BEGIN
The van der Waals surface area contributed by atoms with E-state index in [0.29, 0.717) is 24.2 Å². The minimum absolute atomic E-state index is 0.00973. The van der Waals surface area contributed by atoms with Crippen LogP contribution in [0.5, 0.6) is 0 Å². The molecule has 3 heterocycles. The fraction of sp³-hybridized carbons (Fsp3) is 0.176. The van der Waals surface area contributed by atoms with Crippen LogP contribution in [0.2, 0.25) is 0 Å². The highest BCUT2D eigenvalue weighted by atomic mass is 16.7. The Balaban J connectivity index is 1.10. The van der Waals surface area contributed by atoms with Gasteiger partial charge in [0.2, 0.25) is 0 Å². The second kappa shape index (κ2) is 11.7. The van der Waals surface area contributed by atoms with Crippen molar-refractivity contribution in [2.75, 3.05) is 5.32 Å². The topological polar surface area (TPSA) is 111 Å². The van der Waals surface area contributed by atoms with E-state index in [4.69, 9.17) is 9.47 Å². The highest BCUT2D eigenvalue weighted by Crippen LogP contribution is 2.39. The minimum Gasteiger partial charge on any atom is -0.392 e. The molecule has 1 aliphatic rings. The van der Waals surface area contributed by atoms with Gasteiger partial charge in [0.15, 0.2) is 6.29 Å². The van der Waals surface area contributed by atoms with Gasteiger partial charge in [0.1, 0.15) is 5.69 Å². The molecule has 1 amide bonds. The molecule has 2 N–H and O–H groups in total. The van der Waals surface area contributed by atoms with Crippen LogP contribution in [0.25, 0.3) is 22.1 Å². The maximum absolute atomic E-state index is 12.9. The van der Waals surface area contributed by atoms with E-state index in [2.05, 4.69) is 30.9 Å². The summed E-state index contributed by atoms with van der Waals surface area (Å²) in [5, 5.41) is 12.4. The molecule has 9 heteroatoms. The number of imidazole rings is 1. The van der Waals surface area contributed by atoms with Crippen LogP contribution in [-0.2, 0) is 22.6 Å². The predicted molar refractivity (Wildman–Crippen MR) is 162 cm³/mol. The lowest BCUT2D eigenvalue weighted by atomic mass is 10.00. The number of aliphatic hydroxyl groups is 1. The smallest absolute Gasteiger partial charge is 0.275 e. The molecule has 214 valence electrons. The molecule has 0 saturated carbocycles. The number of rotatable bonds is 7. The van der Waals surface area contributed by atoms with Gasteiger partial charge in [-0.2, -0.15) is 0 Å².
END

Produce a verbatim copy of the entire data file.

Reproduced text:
The van der Waals surface area contributed by atoms with E-state index in [0.29, 0.717) is 24.2 Å². The minimum absolute atomic E-state index is 0.00973. The van der Waals surface area contributed by atoms with Crippen LogP contribution in [0.5, 0.6) is 0 Å². The molecule has 3 heterocycles. The fraction of sp³-hybridized carbons (Fsp3) is 0.176. The van der Waals surface area contributed by atoms with Crippen LogP contribution in [0.2, 0.25) is 0 Å². The highest BCUT2D eigenvalue weighted by atomic mass is 16.7. The Balaban J connectivity index is 1.10. The van der Waals surface area contributed by atoms with Gasteiger partial charge in [0.2, 0.25) is 0 Å². The second kappa shape index (κ2) is 11.7. The van der Waals surface area contributed by atoms with Crippen molar-refractivity contribution in [2.75, 3.05) is 5.32 Å². The topological polar surface area (TPSA) is 111 Å². The van der Waals surface area contributed by atoms with E-state index in [4.69, 9.17) is 9.47 Å². The highest BCUT2D eigenvalue weighted by Crippen LogP contribution is 2.39. The minimum Gasteiger partial charge on any atom is -0.392 e. The molecule has 1 aliphatic rings. The van der Waals surface area contributed by atoms with Gasteiger partial charge in [0.15, 0.2) is 6.29 Å². The van der Waals surface area contributed by atoms with Gasteiger partial charge in [0.1, 0.15) is 5.69 Å². The molecule has 1 amide bonds. The molecule has 2 N–H and O–H groups in total. The van der Waals surface area contributed by atoms with Crippen LogP contribution in [0.25, 0.3) is 22.1 Å². The maximum absolute atomic E-state index is 12.9. The van der Waals surface area contributed by atoms with E-state index in [2.05, 4.69) is 30.9 Å². The summed E-state index contributed by atoms with van der Waals surface area (Å²) in [5, 5.41) is 12.4. The molecule has 9 heteroatoms. The number of imidazole rings is 1. The van der Waals surface area contributed by atoms with Crippen LogP contribution in [-0.2, 0) is 22.6 Å². The predicted molar refractivity (Wildman–Crippen MR) is 162 cm³/mol. The lowest BCUT2D eigenvalue weighted by atomic mass is 10.00. The number of aliphatic hydroxyl groups is 1. The smallest absolute Gasteiger partial charge is 0.275 e. The molecule has 214 valence electrons. The molecule has 0 saturated carbocycles. The number of rotatable bonds is 7. The van der Waals surface area contributed by atoms with Gasteiger partial charge in [-0.2, -0.15) is 0 Å².